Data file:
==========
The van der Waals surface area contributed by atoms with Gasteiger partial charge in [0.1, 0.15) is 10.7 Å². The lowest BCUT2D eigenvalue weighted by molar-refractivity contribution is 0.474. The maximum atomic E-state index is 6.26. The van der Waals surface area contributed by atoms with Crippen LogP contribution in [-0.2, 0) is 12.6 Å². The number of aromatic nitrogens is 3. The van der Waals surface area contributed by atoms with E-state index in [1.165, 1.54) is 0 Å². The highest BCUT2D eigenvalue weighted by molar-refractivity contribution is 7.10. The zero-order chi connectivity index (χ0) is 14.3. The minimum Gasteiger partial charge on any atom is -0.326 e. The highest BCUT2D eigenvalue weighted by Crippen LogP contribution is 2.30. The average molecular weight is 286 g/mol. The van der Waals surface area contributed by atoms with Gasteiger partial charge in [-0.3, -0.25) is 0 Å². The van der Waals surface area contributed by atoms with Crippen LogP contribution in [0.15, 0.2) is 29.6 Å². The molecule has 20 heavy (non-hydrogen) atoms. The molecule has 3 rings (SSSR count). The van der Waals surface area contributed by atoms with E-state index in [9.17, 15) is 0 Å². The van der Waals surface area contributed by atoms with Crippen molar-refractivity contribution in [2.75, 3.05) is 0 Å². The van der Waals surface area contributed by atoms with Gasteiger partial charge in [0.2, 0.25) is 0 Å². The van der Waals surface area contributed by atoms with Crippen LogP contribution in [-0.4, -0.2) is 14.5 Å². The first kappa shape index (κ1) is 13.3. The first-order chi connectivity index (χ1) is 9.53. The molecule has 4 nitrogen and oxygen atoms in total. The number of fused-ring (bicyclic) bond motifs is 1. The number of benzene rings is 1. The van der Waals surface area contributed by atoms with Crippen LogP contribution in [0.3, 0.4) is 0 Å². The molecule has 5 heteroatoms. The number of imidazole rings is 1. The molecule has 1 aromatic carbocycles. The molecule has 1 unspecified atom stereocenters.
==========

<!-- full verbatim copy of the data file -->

The van der Waals surface area contributed by atoms with Gasteiger partial charge in [0.1, 0.15) is 10.7 Å². The lowest BCUT2D eigenvalue weighted by molar-refractivity contribution is 0.474. The maximum atomic E-state index is 6.26. The van der Waals surface area contributed by atoms with Crippen LogP contribution in [-0.2, 0) is 12.6 Å². The number of aromatic nitrogens is 3. The van der Waals surface area contributed by atoms with E-state index in [1.165, 1.54) is 0 Å². The highest BCUT2D eigenvalue weighted by molar-refractivity contribution is 7.10. The zero-order chi connectivity index (χ0) is 14.3. The minimum Gasteiger partial charge on any atom is -0.326 e. The highest BCUT2D eigenvalue weighted by Crippen LogP contribution is 2.30. The average molecular weight is 286 g/mol. The van der Waals surface area contributed by atoms with Gasteiger partial charge in [-0.3, -0.25) is 0 Å². The van der Waals surface area contributed by atoms with Crippen LogP contribution in [0.15, 0.2) is 29.6 Å². The molecule has 20 heavy (non-hydrogen) atoms. The molecule has 3 rings (SSSR count). The van der Waals surface area contributed by atoms with E-state index in [9.17, 15) is 0 Å². The van der Waals surface area contributed by atoms with Crippen molar-refractivity contribution in [2.75, 3.05) is 0 Å². The van der Waals surface area contributed by atoms with Gasteiger partial charge in [0.2, 0.25) is 0 Å². The van der Waals surface area contributed by atoms with Crippen LogP contribution in [-0.4, -0.2) is 14.5 Å². The first kappa shape index (κ1) is 13.3. The first-order chi connectivity index (χ1) is 9.53. The molecule has 4 nitrogen and oxygen atoms in total. The number of fused-ring (bicyclic) bond motifs is 1. The number of benzene rings is 1. The van der Waals surface area contributed by atoms with Crippen LogP contribution in [0.3, 0.4) is 0 Å². The molecule has 5 heteroatoms. The number of imidazole rings is 1. The molecule has 1 aromatic carbocycles. The molecule has 1 unspecified atom stereocenters.